Tag Archives: Pacific Great Eastern Railway

Traveling to Witsend with June Collins

On March 26, 2013, one of the staff at the Whistler Museum sat down to record an oral history with June Collins.  June Tidball, as she was known during her time at Alta Lake, was one of the original owners of Witsend, a cabin on Alta Lake.

June was born in Banff, AB to Tom and Anne Tidball.  Though she grew up in Alberta, June’s family had strong ties to Vancouver and the west coast.  Her father was a well-known lifeguard at English Bay, where he met her mother who worked as a ticket taker.  The pair married, moved to Alberta, and then returned to British Columbia in 1941.

June attended the University of British Columbia and after graduating went on to teacher training.  Her first teaching job was at Burnaby North High School in 1953, the same school at which Florence Petersen (then Strachan) taught.  The two did not meet during that first year, as Florence was on exchange in England.  June said that the next year, however, “We made an instant friendship.”

(Left to right) Florence Petersen, Jacquie Pope, June Tidball, Fido, Betty Gray and Eunice “Kelly” Forster at their Witsend cottage in 1955.

June, Florence, and three friends began to get together, going on weekend trips and outings.  June’s friend Betty Atkinson taught in Armstrong, BC, and Florence knew Jacquie Pope and Kelly Forster from teaching in Burnaby.  Betty had worked summers at Rainbow Lodge while attending university and Jacquie and Kelly had both stayed there.  When Betty heard of a cabin for sale on Alta Lake in 1955 the group decided to go in on it together.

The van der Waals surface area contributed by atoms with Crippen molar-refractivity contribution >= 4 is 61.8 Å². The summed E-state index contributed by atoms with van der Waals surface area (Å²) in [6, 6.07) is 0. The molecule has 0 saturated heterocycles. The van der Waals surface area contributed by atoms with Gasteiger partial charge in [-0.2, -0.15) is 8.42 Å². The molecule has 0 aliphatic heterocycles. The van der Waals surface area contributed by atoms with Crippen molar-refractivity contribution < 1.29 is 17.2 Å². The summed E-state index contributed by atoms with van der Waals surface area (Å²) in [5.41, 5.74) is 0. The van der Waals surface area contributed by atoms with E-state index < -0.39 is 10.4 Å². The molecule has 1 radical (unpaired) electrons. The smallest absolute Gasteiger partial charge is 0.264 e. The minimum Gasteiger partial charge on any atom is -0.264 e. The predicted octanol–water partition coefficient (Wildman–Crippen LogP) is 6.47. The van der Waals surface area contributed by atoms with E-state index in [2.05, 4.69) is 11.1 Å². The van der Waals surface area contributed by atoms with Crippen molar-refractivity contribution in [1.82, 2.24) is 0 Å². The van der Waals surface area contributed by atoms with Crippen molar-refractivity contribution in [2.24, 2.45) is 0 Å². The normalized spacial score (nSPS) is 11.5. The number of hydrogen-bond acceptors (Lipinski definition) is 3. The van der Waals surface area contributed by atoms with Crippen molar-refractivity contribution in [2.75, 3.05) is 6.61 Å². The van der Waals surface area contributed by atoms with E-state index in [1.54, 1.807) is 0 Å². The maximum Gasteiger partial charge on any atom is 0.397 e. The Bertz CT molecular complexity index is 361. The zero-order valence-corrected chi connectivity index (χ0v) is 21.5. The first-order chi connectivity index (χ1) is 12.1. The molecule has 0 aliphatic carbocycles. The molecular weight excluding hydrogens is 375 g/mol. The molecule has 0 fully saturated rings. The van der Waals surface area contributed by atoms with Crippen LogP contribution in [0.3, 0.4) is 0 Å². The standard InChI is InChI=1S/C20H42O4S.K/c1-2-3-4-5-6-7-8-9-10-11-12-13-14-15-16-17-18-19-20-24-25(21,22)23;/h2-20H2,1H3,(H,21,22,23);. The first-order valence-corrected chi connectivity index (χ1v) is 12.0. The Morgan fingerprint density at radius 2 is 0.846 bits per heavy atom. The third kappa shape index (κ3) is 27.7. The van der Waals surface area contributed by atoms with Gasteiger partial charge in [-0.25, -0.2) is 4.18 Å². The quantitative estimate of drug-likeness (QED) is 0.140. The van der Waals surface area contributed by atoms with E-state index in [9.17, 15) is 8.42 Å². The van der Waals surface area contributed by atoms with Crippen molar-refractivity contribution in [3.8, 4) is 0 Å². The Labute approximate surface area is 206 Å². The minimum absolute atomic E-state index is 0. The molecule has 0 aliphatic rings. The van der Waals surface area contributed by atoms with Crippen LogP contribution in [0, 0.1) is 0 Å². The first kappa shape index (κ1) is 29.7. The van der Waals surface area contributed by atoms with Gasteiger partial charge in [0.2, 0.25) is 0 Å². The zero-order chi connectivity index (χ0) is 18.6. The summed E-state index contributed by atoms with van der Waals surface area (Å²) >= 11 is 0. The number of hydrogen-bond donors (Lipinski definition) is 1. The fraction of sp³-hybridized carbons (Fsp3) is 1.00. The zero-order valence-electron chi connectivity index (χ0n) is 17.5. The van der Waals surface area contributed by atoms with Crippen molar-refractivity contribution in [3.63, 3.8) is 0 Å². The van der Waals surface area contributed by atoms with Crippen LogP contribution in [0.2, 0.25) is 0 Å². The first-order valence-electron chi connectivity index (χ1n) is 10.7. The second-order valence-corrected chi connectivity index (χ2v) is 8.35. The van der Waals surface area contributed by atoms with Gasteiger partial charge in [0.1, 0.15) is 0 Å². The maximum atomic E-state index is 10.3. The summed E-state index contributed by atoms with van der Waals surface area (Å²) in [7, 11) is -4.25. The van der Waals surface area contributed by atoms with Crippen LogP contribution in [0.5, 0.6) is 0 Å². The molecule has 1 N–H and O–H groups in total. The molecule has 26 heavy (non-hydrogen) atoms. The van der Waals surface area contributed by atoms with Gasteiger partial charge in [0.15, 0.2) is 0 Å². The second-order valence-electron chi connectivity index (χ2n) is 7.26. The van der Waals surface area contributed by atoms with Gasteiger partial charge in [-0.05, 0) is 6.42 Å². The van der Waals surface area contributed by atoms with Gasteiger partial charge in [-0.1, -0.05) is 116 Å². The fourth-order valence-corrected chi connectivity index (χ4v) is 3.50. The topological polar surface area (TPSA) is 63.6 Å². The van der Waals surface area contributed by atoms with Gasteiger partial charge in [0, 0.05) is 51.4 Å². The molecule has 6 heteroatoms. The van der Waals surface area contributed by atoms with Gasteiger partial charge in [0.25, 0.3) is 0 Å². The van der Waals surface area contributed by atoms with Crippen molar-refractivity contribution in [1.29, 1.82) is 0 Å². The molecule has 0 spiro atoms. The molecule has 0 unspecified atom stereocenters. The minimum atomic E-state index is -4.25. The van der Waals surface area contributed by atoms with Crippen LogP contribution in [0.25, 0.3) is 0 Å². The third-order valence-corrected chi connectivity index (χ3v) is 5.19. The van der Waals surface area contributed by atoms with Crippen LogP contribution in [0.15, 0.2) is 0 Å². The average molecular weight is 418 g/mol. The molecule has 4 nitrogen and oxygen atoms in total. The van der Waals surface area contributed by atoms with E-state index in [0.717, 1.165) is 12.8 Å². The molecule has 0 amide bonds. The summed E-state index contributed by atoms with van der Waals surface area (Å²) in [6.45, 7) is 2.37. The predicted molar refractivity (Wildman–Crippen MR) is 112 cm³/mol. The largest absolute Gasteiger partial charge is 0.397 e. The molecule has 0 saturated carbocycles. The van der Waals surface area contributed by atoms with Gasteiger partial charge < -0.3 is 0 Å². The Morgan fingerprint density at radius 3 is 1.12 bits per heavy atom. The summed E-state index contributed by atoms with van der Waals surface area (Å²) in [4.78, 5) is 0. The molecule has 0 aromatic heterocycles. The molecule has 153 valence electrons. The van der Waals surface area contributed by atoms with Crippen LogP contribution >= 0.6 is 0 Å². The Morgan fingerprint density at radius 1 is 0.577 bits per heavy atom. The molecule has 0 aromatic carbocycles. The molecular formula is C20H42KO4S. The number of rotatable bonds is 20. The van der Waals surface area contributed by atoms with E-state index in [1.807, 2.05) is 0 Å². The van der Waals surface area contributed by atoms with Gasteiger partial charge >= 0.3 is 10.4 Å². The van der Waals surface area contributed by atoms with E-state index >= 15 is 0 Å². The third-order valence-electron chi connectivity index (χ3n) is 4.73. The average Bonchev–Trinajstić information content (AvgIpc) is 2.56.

June had many stories to share about their time at Alta Lake.  She described the long, often rainy, journeys which began with the Union Steamship from Vancouver to Squamish, followed by a train journey.  According to June, the couple of hours spent waiting for the train in Squamish was when everyone would run to the hotel to buy a case of beer.  She described how, when the train was ready to go, “He’d give two toots on the train and eveybody’d come running with their beer.”  With no store at Alta Lake apart from a general store at Rainbow Lodge, Squamish was the last stop for most supplies.

The Rainbow Lodge Post Office & Store was the only shop in the area and didn’t have too much variety.  Philip Collection.

Though it seemed everybody else was traveling up with beer, June described how the Witsend group decided that they would be “very elegant” and have a gin and tonic on their porch at 4 o’clock every afternoon.  They bought maraschino cherries and the proper glasses, but ran into a problem getting the gin.  The Squamish liquor store did not stock gin and they had to place a special order to have it brought in.  When they ran out at Alta Lake, they would tell a man they knew who worked on the train, and he would pick it up and bring it to them.  According to June, their gin was delivered in a shoebox, and the man would very discreetly tell them “Here’s the shoes you ordered.”

The group would spend most of their summer at Alta Lake, though June would travel to Vancouver from time to time to visit George Collins, then a dentistry student at McGill back for the break.

Three of the original Witsend owners share a laugh in the 1980s. (Left to right) Jacquie Pope, Kelly Fairhurst and Florence Petersen. Whistler Question Collection.

Though it is not currently business as usual at the Whistler Museum (especially as we are not at the museum, but working from home) we will continue to bring you more stories from Whistler’s past, including a few more stories from June Collins, each week.  You can also follow us on Facebook and Instagram (@whistlermuseum), where we’ll be sharing photos, trivia and more each day.  We hope to see everyone back at the museum soon!